What to do when your Solar Contractor files for bankruptcy.

Navigating Solar Contractor Bankruptcy

The US solar market has cooled from its rapid 2020-2022 growth levels, impacted by rising capital costs and uneven state-level landscapes. However, indicators point to regional resiliency and a commercial segment acting as a counterweight.

The solar industry is navigating turbulent waters, caught in the ebb and flow of regulatory shifts, economic volatility, and market saturation. Higher interest rates and policy changes have led to a spike in contractor bankruptcies and a plunge in proposal activities in states like California.

As per PV Magazine, the past year has seen a six-fold increase in residential solar installer bankruptcies compared to the last five years. This unsettling trend, coupled with a political climate that appears increasingly skeptical of residential solar, makes it crucial for consumers and businesses to stay informed and strategically agile.

This article will delve into the nuances of this evolving landscape and how consumers can deal with the potential of their installer going out of business.

If you have learned that your installer has become insolvent and your solar system has not yet been granted Permission To Operate (PTO), please follow the instructions below.

If your solar system has achieved PTO, Solar Insure’s new SolarDetect+ Program returns the support residential solar owners lack. Backed by long-term protection, the new warranty helps reestablish confidence for those abandoned in the solar ownership process.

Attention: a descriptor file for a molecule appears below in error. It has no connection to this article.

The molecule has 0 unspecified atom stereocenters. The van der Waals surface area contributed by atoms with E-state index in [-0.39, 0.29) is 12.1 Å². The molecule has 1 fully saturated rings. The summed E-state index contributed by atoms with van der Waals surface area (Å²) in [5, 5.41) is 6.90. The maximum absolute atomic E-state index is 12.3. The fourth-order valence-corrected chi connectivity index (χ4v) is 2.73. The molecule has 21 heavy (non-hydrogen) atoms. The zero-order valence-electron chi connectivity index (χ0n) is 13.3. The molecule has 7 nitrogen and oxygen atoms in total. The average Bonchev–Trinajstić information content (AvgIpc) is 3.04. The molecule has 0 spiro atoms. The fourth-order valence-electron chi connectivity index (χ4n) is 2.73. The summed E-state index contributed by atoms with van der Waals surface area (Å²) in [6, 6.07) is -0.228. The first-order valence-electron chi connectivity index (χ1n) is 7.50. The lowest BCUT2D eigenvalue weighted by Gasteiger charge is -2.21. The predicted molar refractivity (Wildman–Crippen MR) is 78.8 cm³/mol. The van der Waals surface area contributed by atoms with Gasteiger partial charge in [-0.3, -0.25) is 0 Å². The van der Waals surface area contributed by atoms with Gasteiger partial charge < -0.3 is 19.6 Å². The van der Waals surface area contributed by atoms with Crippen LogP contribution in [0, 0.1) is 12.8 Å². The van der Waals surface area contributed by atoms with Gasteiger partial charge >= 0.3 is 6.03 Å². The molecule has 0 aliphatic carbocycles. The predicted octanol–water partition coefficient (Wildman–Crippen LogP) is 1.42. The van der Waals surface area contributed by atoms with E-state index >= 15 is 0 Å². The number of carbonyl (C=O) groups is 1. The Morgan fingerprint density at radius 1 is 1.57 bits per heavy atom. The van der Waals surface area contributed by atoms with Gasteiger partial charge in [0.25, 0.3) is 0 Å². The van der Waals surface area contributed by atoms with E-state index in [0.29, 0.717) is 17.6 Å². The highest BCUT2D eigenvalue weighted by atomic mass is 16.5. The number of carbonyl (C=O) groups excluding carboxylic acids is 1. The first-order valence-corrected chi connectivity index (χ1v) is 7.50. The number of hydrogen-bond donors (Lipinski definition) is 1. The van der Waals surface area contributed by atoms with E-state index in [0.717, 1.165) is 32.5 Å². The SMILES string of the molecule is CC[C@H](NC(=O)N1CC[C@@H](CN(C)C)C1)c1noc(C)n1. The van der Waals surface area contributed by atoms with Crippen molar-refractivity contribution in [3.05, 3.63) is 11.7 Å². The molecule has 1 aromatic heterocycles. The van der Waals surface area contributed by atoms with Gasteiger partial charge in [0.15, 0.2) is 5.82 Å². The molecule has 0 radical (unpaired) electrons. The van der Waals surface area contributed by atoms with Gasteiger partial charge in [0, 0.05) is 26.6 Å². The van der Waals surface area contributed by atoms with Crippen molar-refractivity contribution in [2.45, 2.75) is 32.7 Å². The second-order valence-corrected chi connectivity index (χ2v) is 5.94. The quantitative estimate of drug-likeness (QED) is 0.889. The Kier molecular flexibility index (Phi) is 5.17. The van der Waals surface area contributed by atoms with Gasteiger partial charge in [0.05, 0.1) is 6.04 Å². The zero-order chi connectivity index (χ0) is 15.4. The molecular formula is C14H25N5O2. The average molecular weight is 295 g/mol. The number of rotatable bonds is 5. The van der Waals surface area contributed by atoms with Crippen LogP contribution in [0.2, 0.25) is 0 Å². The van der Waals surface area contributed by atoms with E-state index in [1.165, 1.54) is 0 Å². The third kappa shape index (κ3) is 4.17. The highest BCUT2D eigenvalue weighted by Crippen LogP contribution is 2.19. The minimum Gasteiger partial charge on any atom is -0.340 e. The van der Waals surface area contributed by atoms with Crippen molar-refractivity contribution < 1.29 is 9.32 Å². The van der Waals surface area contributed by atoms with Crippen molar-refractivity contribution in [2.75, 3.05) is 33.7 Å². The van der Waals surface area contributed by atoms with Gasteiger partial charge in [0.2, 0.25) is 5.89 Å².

1. Check Your Inspection Status

Local government agencies are responsible for issuing permits and conducting inspections to ensure the solar installation complies with building codes, safety regulations, and zoning requirements. Contact your city or county inspector and find out where you are with your inspection.

Inspections expire!

If yours is active, determine when the inspector can do the inspection. Let the inspector know that your installer has gone out of business.

You may also request copies of any inspection reports or records. This information can help you understand what work has been completed and inspected and any outstanding issues that need to be addressed.

If your inspection has expired, you must hire a new installer. Please go to the bottom of this page to the appropriate website for your manufacturer to find an installer in your area that can assist you in completing your solar installation. In addition, your lender can help you find an installer to finish the installation.

2. Contact Your Lender

If your solar installation was financed, you should notify your financing company about the solar installer’s bankruptcy. They may be able to guide the following steps and have partnerships with other solar contractors to help complete the project.

When reaching out, please have the information below ready:

Details of the solar installer: Include the name and contact information of the solar contractor that filed for bankruptcy and any relevant project or contract numbers.

Explanation of the situation: Clearly explain the current status of the solar installation, including the extent of work completed, any remaining tasks, and any issues or complications that have arisen due to the contractor’s bankruptcy.